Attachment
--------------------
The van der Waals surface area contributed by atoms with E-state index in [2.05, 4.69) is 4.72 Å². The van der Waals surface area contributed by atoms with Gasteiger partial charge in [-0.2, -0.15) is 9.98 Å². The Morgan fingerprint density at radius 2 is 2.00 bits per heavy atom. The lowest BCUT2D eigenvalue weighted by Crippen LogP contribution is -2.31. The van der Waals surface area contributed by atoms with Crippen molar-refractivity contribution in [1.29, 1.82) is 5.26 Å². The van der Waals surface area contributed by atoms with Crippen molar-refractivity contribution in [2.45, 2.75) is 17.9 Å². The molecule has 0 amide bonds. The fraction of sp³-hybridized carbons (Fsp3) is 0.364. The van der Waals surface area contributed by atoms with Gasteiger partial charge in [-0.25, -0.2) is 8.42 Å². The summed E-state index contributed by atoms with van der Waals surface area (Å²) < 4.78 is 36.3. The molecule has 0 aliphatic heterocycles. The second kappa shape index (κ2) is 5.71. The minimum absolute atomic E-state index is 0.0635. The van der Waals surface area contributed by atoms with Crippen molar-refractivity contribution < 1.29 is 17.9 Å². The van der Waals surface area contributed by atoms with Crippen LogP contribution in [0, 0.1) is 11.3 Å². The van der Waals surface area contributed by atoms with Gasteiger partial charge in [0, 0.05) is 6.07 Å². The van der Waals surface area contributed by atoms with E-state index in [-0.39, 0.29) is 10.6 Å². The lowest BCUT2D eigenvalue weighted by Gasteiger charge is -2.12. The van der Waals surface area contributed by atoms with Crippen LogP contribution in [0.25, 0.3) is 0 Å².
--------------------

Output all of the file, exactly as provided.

The van der Waals surface area contributed by atoms with E-state index in [2.05, 4.69) is 4.72 Å². The van der Waals surface area contributed by atoms with Gasteiger partial charge in [-0.2, -0.15) is 9.98 Å². The Morgan fingerprint density at radius 2 is 2.00 bits per heavy atom. The lowest BCUT2D eigenvalue weighted by Crippen LogP contribution is -2.31. The van der Waals surface area contributed by atoms with Crippen molar-refractivity contribution in [1.29, 1.82) is 5.26 Å². The van der Waals surface area contributed by atoms with Crippen molar-refractivity contribution in [2.45, 2.75) is 17.9 Å². The molecule has 0 amide bonds. The fraction of sp³-hybridized carbons (Fsp3) is 0.364. The van der Waals surface area contributed by atoms with Gasteiger partial charge in [-0.25, -0.2) is 8.42 Å². The summed E-state index contributed by atoms with van der Waals surface area (Å²) < 4.78 is 36.3. The molecule has 0 aliphatic heterocycles. The second kappa shape index (κ2) is 5.71. The minimum absolute atomic E-state index is 0.0635. The van der Waals surface area contributed by atoms with Crippen molar-refractivity contribution < 1.29 is 17.9 Å². The van der Waals surface area contributed by atoms with Crippen LogP contribution in [0, 0.1) is 11.3 Å². The van der Waals surface area contributed by atoms with Gasteiger partial charge in [0, 0.05) is 6.07 Å². The van der Waals surface area contributed by atoms with E-state index in [-0.39, 0.29) is 10.6 Å². The lowest BCUT2D eigenvalue weighted by Gasteiger charge is -2.12. The van der Waals surface area contributed by atoms with Crippen LogP contribution in [0.25, 0.3) is 0 Å².